Often times in my life, I have been told I need to control the symptoms: stop crying, sit still, hide the pain, don't even flinch with shots or pains. I still have some shame letting myself show or be "not okay". Since I can control it, I feel like I should.

And.

I can also see how that is hampering me. There was a time in my life where my body told me I needed to stop trying to control it and the emotions and the automatic responses. I let myself lay down on the floor and suffer pseudo-seizures, flashbacks, and literally reliving past trauma. Normally I was alone. Other times Todd would be with me. I wouldn't have let it happen with anyone else, because I didn't trust anyone else to go through that with me. It brought healing. My body went through the release it needed to, and eventually I got through it. I think I got through enough of it to not need that kind of release anymore, but it seems I am still stuck in controlling myself in some ways.

I am still suffering chronic pelvic pain. I've had every diagnosis, and many treatments, and haven't seen a lot of improvement. Doctor says that isn't uncommon. Both my therapist and I are wondering if there are treatment options besides the doctors to help me overcome body memories and chronic bracing against pain. 

I will continue with the doctor's schedule of treatment. I'm also planning on looking into EMDR therapy. When I looked into it eight or nine years ago, my PTSD was toocomplex and the therapist wasn't sure she could help me. It was devastating to me. Apparently the science has been advanced a lot, and I have changed a lot too. It is a noninvasive way to try to heal the body from trauma. I'm not really excited about adding more doctors to my life, but I am also anxious to find whatever healing is possible.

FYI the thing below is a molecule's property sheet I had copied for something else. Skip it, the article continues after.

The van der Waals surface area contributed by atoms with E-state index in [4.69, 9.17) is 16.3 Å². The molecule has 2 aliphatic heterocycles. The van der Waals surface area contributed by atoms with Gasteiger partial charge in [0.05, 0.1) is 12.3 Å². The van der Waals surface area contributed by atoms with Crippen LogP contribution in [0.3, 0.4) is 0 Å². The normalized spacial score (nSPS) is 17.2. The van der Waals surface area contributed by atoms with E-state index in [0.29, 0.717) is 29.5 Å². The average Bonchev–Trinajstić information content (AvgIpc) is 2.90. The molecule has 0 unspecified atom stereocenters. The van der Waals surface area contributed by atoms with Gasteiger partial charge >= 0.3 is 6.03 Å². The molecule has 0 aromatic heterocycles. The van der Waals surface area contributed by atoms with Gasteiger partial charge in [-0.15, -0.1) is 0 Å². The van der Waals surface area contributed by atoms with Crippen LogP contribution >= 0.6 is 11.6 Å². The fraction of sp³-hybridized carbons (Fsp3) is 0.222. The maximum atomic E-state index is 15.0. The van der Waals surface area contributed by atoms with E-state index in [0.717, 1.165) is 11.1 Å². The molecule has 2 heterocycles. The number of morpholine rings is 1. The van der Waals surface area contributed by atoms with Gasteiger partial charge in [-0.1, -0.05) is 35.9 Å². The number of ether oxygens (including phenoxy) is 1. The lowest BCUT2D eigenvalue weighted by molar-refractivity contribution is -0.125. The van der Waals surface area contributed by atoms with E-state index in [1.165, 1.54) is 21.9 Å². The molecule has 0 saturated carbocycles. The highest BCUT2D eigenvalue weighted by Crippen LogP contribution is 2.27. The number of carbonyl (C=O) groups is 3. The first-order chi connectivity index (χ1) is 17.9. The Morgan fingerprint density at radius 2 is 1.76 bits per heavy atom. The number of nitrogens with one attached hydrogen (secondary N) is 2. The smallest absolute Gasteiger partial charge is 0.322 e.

I made a decision a long time ago to create the life I wanted, which meant sometimes doing things I don't want to do... so... here goes nothing.


I have all the problems. #chronicpelvicpain #endo



For years I was told my chronic pelvic pain was due to sexual abuse. There was nothing that could be done for me. Go back to therapy.

No one asked me about my pain. A couple doctors did exams and no one mentioned anything like endometriosis, vaginismus, pelvic floor dysfunction, vestibulitis or vaginitis. No mention or even checking for yeast infections or bladder infections a few of the times I went in. (I have been diagnosed and treated for every single one of these things in the last two years. Not all at the same time. Instead we fix one problem and discover another one that has either been there all along or has appeared because of the treatment of the last things.)

I'd just like to state: any doctor that tells you sexual abuse is the cause of your pain is full of shit - especially if they don't offer you actual medical helps.

It's possible the trauma to my nether regions is part of the cause of some of my pelvic pain. AND. There are ways to manage and treat chronic pelvic pain. Pain killers. Physical therapy. Muscle relaxants. Vaginal Valium suppositories. Oral Valium (or other anti-anxiety medications). Trigger point injections. Nerve blocks. Medications to help quiet the nerves like amitriptolene or gabapentin (and others).

Not to mention if there are other things going on, there's treatment options for those too. I've had two surgeries for very real endometriosis, adenomysosis, and adhesions (scar tissue). I've also had several rounds of steroids to treat a very real case of vestibulitis. (Chronic inflammation of the vestibular region of the vagina. It is most often brought on by infections or sometimes surgeries or activities like cycling or horseback riding.) Another surgery for very real kidney stones and a kidney infection. Antibiotics for uti's and treatment for a yeast infection.

Every doctor and physical therapist I have seen in the last two years (once I finally stopped listening to the non-helpful ones), said they wished I'd come sooner because all of my issues would have been easier to fix if they'd caught them earlier.

Tonight, after a hard day at the doctor's while he tries to sort out how to help and heal me, and after trigger point injections that are painful and upsetting to women who haven't been through what I've been through, I'm angry. I'm angry at the doctors who didn't listen to me. I'm angry that they never asked about my symptoms. If they had, they would have known I had all of the symptoms of endometriosis. It was so progressed that my bowels and bladder (and the rest of my innards) were fused and twisted together. If someone had paid attention to my pain beyond just that I had been abused... they could have caught it, stopped it from progressing, maybe even removed it before it got so bad. And I would not be where I am now.